Use this URL to cite or link to this record in EThOS: http://ethos.bl.uk/OrderDetails.do?uin=uk.bl.ethos.639922
Title: Iranian women working in broadcast media : motivations, challenges and achievements
Author: Ghasemi, Asemeh
ISNI:       0000 0004 5366 1320
Awarding Body: University of Nottingham
Current Institution: University of Nottingham
Date of Award: 2014
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Abstract:
This research is premised on the investigation of Muslim women working in the Iranian Radio and Television Organisation (IRIB). The study is structured on a number of principal questions: why these women joined IRIB and how they managed the reactions of sceptical family members; how they construct the meaning of womanhood in relation to work, family and motherhood; what challenges these women encounter in the workplace; and how they negotiate and persevere to overcome those challenges, achieve success and make changes in a male-dominated organisation. The main focus is on the post-1979 Islamic revolution, when many practicing Muslim women, who were largely excluded from the film and media industries before the Revolution, began working in radio and television. Modern media that were considered instruments of ‘westernisation’ and ‘decadence’ before the Revolution were re-legitimised by religious authorities and even elevated to the status of ‘public universities’. Many Muslim women, therefore, entered this male dominated ‘forbidden space’ that had a largely secular and liberal work culture before the Revolution. Through 30 semi-structured interviews with these women, this research examines gender relations within the workspace, family domain and in the public arena. The research manifests complex dynamics of gender relations in the context of Iran and in the IRIB organisation. It argues that gender is a relational concept; and an area of constant negotiation and contest. In particular, the study demonstrates that gender relations are defined in negotiation with religious beliefs, traditional norms and political ideologies. They are also reinforced in the family and embedded in the culture of organisation. Overall, it is concluded that after the Islamic revolution, Muslim women found new opportunities to enter spaces in the public domain that were previously considered as being ‘inappropriate’ for women. Despite confronting many challenges in this respect, they have exercised their agency and achieved considerable success in changing traditional and prejudiced attitudes within structures that are underpinned by Islamic gender ideology. In doing so, they have also constructed a new identity of Muslim women that goes beyond simplistic stereotypical dichotomies such as liberated/oppressed, western/eastern, and secular/Muslim.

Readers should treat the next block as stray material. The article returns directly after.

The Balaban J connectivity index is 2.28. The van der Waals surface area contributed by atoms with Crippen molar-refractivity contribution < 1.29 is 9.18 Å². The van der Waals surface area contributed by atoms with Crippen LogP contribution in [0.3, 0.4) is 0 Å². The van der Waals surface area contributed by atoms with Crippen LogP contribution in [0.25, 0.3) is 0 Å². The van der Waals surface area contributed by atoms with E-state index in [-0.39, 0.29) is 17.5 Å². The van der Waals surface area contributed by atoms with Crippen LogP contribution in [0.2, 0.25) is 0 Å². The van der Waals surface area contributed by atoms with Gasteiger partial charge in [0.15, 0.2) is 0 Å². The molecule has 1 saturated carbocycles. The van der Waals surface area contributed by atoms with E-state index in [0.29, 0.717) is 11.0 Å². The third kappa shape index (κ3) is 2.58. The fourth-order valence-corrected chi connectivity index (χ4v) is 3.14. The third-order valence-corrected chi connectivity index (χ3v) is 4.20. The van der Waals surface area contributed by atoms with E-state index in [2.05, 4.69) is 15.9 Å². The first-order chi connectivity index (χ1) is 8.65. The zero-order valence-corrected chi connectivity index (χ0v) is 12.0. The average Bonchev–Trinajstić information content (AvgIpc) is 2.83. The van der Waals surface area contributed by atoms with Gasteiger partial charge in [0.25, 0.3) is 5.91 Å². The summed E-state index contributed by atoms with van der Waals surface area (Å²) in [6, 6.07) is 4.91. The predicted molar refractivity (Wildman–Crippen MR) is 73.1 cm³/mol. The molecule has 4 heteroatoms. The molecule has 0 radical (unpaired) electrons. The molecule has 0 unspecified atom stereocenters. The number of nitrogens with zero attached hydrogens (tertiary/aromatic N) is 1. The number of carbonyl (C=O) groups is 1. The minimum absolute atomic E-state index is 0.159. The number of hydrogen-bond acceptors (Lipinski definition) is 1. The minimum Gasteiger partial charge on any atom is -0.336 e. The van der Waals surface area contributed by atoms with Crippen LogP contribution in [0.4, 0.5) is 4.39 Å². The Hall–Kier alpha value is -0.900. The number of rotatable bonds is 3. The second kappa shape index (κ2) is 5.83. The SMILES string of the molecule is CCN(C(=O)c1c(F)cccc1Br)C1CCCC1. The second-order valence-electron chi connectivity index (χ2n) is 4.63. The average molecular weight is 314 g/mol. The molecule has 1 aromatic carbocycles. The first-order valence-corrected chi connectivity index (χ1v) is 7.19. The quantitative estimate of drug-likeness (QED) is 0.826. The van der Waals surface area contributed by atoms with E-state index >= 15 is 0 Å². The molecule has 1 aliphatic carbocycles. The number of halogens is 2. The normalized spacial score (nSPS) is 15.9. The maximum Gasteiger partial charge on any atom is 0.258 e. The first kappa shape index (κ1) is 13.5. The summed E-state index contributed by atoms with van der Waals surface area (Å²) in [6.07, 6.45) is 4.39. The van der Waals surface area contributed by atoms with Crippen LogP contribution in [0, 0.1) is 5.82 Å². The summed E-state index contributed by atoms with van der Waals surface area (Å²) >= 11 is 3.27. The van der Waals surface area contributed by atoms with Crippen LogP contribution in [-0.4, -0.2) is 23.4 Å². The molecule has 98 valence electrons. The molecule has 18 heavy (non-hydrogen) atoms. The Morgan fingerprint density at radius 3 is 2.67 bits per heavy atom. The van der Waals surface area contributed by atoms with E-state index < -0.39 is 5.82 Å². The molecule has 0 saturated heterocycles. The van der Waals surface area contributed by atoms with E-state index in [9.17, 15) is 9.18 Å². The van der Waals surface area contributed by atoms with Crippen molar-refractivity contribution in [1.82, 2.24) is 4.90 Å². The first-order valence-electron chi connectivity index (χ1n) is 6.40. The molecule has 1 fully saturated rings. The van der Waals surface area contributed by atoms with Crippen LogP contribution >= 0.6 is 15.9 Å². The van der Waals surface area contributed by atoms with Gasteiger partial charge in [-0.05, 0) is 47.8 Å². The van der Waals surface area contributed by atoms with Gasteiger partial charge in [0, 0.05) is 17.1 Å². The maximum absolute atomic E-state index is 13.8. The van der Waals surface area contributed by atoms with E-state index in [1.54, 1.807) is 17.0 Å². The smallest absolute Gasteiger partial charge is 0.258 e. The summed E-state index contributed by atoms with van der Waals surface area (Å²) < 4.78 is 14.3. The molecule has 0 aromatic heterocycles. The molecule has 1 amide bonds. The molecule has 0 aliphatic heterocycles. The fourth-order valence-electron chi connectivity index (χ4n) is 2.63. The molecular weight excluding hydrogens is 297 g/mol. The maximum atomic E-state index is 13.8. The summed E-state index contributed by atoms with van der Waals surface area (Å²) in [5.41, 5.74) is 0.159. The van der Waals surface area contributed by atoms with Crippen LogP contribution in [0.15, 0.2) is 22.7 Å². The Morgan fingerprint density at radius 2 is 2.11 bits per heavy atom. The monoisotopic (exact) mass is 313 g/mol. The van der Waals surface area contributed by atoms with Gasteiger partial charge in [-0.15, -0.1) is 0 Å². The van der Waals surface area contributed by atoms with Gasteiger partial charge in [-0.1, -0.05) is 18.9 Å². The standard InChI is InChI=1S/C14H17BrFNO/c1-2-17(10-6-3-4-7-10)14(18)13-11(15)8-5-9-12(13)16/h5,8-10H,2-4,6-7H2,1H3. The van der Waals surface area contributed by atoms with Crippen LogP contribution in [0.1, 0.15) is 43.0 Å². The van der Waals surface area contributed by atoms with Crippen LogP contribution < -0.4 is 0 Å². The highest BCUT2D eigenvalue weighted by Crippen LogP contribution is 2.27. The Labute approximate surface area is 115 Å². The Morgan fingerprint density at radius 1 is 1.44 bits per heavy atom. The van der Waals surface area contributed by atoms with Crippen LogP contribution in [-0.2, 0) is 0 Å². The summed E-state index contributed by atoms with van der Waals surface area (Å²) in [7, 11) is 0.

Supervisor: Not available Sponsor: Not available
Qualification Name: Thesis (Ph.D.) Qualification Level: Doctoral
EThOS ID: uk.bl.ethos.639922  DOI: Not available
Keywords: HD Industries. Land use. Labor ; HQ The family. Marriage. Woman
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